h. 75 cm
De Rade, Den Haag
52.046328292187, 4.2606032615158 View on map
Colourless grey speckled aluminium concrete. At the time, it was an innovative material. Jan Snoeck made eight different heads out of it. Elongated and caricatural, the noses strongly pronounced, with ears, mouths and small eyes, sometimes also a bust with small breasts. This is how Snoeck began in the Netherlands in the early 1960s, after living and working in Paris for a few years, in the studio of the famous sculptor Zadkine, among others. Later, Snoeck became known mainly for his colourful ceramic sculptures.
In 1964 Snoeck was still at the beginning of his successful career, but the rough outlines of his style, as it would develop, were already becoming visible. In addition to abstract sculptures, he produced figurative work. In both, style and simplicity are already strongly present. So too in the eight stylised heads.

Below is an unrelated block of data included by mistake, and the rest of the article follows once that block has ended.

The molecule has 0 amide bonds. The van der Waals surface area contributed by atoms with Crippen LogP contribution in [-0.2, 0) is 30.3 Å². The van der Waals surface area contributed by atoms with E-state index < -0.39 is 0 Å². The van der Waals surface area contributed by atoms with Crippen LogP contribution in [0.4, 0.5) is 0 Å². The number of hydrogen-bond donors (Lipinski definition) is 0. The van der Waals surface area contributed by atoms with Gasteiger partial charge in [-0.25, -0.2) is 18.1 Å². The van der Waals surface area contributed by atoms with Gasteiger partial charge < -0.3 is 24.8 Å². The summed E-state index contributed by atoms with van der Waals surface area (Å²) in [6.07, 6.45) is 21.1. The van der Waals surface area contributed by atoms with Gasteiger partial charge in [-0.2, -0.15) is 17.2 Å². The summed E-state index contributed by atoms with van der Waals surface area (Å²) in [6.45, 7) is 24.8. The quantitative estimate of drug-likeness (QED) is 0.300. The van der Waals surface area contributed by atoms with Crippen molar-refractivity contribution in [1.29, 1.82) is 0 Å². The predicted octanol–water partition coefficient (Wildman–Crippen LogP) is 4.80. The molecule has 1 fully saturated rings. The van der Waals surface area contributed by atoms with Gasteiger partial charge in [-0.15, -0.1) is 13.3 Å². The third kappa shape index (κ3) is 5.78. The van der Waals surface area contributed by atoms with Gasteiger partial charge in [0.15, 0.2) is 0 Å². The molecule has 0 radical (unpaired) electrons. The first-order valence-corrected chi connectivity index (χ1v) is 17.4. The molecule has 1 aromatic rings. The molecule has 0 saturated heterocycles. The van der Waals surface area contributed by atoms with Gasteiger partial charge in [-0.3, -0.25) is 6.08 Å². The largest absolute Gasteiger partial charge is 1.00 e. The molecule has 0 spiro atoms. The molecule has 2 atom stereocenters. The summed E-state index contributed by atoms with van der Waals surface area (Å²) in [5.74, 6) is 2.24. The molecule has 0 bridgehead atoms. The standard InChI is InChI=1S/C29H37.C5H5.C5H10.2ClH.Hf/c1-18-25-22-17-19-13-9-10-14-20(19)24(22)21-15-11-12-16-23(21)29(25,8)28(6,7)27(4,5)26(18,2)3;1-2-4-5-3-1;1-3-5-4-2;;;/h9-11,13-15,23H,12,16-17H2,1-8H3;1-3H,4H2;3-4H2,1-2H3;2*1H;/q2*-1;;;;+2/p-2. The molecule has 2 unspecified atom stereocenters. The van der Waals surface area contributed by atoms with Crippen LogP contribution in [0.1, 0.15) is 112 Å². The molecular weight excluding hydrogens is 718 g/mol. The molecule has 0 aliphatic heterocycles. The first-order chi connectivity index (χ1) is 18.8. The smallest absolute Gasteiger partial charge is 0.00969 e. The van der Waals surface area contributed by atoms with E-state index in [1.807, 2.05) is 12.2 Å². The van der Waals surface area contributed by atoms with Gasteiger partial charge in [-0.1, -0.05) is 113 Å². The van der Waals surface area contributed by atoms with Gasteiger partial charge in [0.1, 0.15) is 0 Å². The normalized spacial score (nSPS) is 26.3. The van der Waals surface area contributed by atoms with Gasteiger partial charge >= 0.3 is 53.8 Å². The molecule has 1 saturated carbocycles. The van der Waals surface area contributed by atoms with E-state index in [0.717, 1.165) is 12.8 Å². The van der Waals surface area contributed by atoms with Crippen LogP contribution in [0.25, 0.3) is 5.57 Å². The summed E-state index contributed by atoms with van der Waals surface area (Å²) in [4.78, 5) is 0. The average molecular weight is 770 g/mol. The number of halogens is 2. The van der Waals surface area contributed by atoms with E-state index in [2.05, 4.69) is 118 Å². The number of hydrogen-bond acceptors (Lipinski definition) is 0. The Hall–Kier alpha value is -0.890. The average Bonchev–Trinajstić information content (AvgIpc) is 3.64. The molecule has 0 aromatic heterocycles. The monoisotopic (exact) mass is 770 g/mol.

Total abstraction fell away for Snoeck in the course of time. In figurative work, he continues the simplification process. In faces, ears, eyes, mouths and chins are superfluous, unless they fulfil a special function. He ultimately reduces the human body to its most essential form: the worm. This strong reduction of form shows what this sculptor is really about: life itself.
If you compare Snoeck's early sculptures with work from after 1965, it is the use of colour that is most striking, in addition to the extreme stylisation. This is also the main reason why in the 1960s he switched from stone, metal and concrete to ceramics. Snoeck loved to carve in stone, as he said in an interview with Max Danser. But the lack of colour became too acute.